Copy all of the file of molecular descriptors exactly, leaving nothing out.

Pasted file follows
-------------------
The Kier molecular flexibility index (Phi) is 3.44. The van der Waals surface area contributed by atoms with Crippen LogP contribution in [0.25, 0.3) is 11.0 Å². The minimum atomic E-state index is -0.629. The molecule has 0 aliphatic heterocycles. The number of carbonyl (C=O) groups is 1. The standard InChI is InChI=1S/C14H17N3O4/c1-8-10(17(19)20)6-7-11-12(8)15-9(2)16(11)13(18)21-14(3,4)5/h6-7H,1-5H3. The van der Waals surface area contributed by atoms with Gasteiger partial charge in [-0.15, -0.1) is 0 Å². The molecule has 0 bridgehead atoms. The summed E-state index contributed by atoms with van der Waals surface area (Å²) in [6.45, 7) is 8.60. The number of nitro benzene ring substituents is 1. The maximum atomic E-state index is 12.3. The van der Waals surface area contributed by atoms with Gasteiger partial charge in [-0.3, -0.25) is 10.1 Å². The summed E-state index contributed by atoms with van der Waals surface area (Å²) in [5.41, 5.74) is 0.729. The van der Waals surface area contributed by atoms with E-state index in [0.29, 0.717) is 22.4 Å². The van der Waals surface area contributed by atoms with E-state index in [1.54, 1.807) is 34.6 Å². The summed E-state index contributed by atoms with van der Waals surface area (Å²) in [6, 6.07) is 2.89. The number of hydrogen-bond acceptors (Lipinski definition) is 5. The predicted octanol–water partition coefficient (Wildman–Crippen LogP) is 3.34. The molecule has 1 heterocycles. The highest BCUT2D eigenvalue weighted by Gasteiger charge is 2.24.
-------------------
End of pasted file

The Kier molecular flexibility index (Phi) is 3.44. The van der Waals surface area contributed by atoms with Crippen LogP contribution in [0.25, 0.3) is 11.0 Å². The minimum atomic E-state index is -0.629. The molecule has 0 aliphatic heterocycles. The number of carbonyl (C=O) groups is 1. The standard InChI is InChI=1S/C14H17N3O4/c1-8-10(17(19)20)6-7-11-12(8)15-9(2)16(11)13(18)21-14(3,4)5/h6-7H,1-5H3. The van der Waals surface area contributed by atoms with Gasteiger partial charge in [-0.15, -0.1) is 0 Å². The molecule has 0 bridgehead atoms. The summed E-state index contributed by atoms with van der Waals surface area (Å²) in [6.45, 7) is 8.60. The number of nitro benzene ring substituents is 1. The maximum atomic E-state index is 12.3. The van der Waals surface area contributed by atoms with Gasteiger partial charge in [-0.3, -0.25) is 10.1 Å². The summed E-state index contributed by atoms with van der Waals surface area (Å²) in [5.41, 5.74) is 0.729. The van der Waals surface area contributed by atoms with E-state index in [0.29, 0.717) is 22.4 Å². The van der Waals surface area contributed by atoms with E-state index in [1.54, 1.807) is 34.6 Å². The summed E-state index contributed by atoms with van der Waals surface area (Å²) in [6, 6.07) is 2.89. The number of hydrogen-bond acceptors (Lipinski definition) is 5. The predicted octanol–water partition coefficient (Wildman–Crippen LogP) is 3.34. The molecule has 1 heterocycles. The highest BCUT2D eigenvalue weighted by Gasteiger charge is 2.24.